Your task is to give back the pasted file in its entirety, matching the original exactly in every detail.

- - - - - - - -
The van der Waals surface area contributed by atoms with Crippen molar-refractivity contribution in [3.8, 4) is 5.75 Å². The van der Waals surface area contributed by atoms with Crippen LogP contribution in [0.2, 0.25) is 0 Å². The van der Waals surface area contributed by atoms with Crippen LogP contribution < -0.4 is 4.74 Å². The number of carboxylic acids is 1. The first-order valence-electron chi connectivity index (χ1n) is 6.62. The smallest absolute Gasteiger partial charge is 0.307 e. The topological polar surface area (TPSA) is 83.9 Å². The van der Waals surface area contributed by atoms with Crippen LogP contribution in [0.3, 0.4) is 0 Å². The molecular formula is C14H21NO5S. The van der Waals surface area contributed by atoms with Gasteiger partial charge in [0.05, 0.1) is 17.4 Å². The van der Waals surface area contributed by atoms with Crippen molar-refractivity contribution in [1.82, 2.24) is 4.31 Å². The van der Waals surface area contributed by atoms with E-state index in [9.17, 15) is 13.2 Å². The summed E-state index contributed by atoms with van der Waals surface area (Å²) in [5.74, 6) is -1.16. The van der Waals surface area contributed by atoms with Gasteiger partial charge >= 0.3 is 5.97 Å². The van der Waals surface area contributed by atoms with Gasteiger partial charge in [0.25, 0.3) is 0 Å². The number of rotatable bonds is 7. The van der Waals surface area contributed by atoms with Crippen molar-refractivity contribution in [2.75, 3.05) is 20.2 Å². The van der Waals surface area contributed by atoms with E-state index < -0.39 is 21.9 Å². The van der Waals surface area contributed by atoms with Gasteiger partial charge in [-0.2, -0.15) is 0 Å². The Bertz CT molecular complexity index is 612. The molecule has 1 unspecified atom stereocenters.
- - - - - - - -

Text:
The van der Waals surface area contributed by atoms with Crippen molar-refractivity contribution in [3.8, 4) is 5.75 Å². The van der Waals surface area contributed by atoms with Crippen LogP contribution in [0.2, 0.25) is 0 Å². The van der Waals surface area contributed by atoms with Crippen LogP contribution < -0.4 is 4.74 Å². The number of carboxylic acids is 1. The first-order valence-electron chi connectivity index (χ1n) is 6.62. The smallest absolute Gasteiger partial charge is 0.307 e. The topological polar surface area (TPSA) is 83.9 Å². The van der Waals surface area contributed by atoms with Crippen LogP contribution in [0.3, 0.4) is 0 Å². The molecular formula is C14H21NO5S. The van der Waals surface area contributed by atoms with Gasteiger partial charge in [0.05, 0.1) is 17.4 Å². The van der Waals surface area contributed by atoms with Crippen molar-refractivity contribution in [1.82, 2.24) is 4.31 Å². The van der Waals surface area contributed by atoms with E-state index in [9.17, 15) is 13.2 Å². The summed E-state index contributed by atoms with van der Waals surface area (Å²) in [5.74, 6) is -1.16. The van der Waals surface area contributed by atoms with Gasteiger partial charge >= 0.3 is 5.97 Å². The van der Waals surface area contributed by atoms with Gasteiger partial charge in [0.25, 0.3) is 0 Å². The number of rotatable bonds is 7. The van der Waals surface area contributed by atoms with Crippen molar-refractivity contribution in [2.75, 3.05) is 20.2 Å². The van der Waals surface area contributed by atoms with E-state index < -0.39 is 21.9 Å². The van der Waals surface area contributed by atoms with Gasteiger partial charge in [-0.2, -0.15) is 0 Å². The Bertz CT molecular complexity index is 612. The molecule has 1 unspecified atom stereocenters.